Writing Summary for University: Here’s How!

The end of the semester is approaching, the exams are just around the corner, and you still have to write your summaries. But what exactly has to be included in the Summary? What is the best place to start? And what is perhaps completely superfluous? In this article, Plagiarismexperts explains how you can achieve the perfect Summary!

What are the benefits of writing summary?

Writing summary brings you many advantages in your learning process. On the one hand, filtering out the most important content is already a critical examination of the material. 

On the other hand, you will get an overview with a summary that will help you filter out essential details that you should pay special attention to in a further step. Why? Imagine you are an architect and you want to win a competition with your next building project. How do you proceed? You will probably start with a floor plan before planning the kitchen.

This is how you should deal with the Summary. It is not at the end of your learning project but the beginning. By writing your Summary, you are laying the foundation for productive and efficient learning. Make sure you don’t get lost in the details, and always keep an eye on the big picture.

Writing the Executive Summary – Where do you start?

Getting started is not difficult! First, collect all of your learning materials. Then start with the structure that the professor specified for the lecture or seminar. Read carefully how the material was arranged.

Did the lecturer proceed chronologically? Is there a focus on thematic priorities? Identify the common thread by critically questioning the structure of the event and learning it by heart. Did the professor devote a separate topic to each lesson? Are there topics that span multiple sessions? How are the different contents related to each other?

As soon as you have internalized the structure, you can skim through the slides or texts. Which buzzwords catch your eye? Are there visual indications, such as italic, highlighted, or red marked font? Then, under each topic block, write the most important keywords that you could find when you skimmed it.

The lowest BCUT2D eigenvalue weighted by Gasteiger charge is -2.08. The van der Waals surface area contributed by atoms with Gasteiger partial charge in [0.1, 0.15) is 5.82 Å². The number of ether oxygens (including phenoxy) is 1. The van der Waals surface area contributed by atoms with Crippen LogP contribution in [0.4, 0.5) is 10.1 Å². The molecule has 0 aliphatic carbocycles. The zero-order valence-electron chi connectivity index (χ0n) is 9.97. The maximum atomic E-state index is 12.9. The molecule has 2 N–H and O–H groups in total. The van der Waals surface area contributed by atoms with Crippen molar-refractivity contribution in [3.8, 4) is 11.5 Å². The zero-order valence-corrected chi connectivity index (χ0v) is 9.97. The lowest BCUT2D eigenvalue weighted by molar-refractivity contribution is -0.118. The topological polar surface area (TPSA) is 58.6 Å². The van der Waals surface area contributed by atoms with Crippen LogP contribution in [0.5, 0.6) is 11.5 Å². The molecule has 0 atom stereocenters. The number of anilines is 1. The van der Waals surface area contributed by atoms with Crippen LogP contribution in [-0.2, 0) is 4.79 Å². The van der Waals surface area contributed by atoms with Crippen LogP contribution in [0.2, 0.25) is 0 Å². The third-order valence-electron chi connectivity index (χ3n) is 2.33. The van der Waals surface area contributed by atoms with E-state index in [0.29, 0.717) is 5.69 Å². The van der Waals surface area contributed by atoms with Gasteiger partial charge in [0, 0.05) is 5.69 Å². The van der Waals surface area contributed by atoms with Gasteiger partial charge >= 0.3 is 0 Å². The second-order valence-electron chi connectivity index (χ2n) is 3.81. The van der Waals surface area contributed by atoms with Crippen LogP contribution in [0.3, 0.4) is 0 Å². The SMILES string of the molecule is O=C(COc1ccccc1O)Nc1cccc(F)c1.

Filter out the important things, but how?

After you have assigned the most important keywords to the individual subject blocks, you can concentrate on reading. If you find it challenging to eliminate unimportant things afterward, you can use redacting text instead of highlighting the important stuff with the highlighter. Then you should ask yourself whether you can see a pattern in the scripts. For example, if you are writing an exam on film history, you can look for whether the professor has named three influential directors for each lecture. So in a certain way, you are looking for a system behind the details!

If the learning material consists mainly of scientific texts or is challenging to understand, you can use the excerpt methods. Make sure you avoid going into too much detail. You can start writing once you have recognized a pattern and the most important theories, models, people, or relationships.

How do you write the perfect Summary?

It is important to remember that a good summary must be written understandably. A mere listing of keywords lacks coherent understanding. Write down objectively and without “frills” in short sentences what the respective topic is about. Stay true to your structure from event to event. Also, consider whether you want to use a color legend. 

You could use green for definitions, blue for theories or methods, and red for necessary key data or time spans. In no case should you write something in the Summary for the university that is not yet completely clear to you! Also, condense all important information. As a rule of thumb, you can keep in mind that your Summary should not make up more than a tenth of the entire material.

The Summary is – what now?

After you have written the Summary, you have created the perfect basis to deepen your knowledge. It will be easier for you to memorize details because you have already laid out your “building project” floor plan with the Summary and have put every information in the right room. You should therefore pay attention to this when writing your Summary for the university:

  1. Collect learning materials
  2. Internalize the structure of the event
  3. Skim the script: Identify key keywords
  4. Read carefully and recognize the central theme
  5. Compress the subject matter to a maximum of a tenth in short sentences

You should also consider whether you would like to use index cards for more extensive factual knowledge or whether you would like to create an additional learning poster based on your Summary. Another option is to create a mind map to make your Summary visually appealing. As a visual or haptic learner, you also benefit from it.

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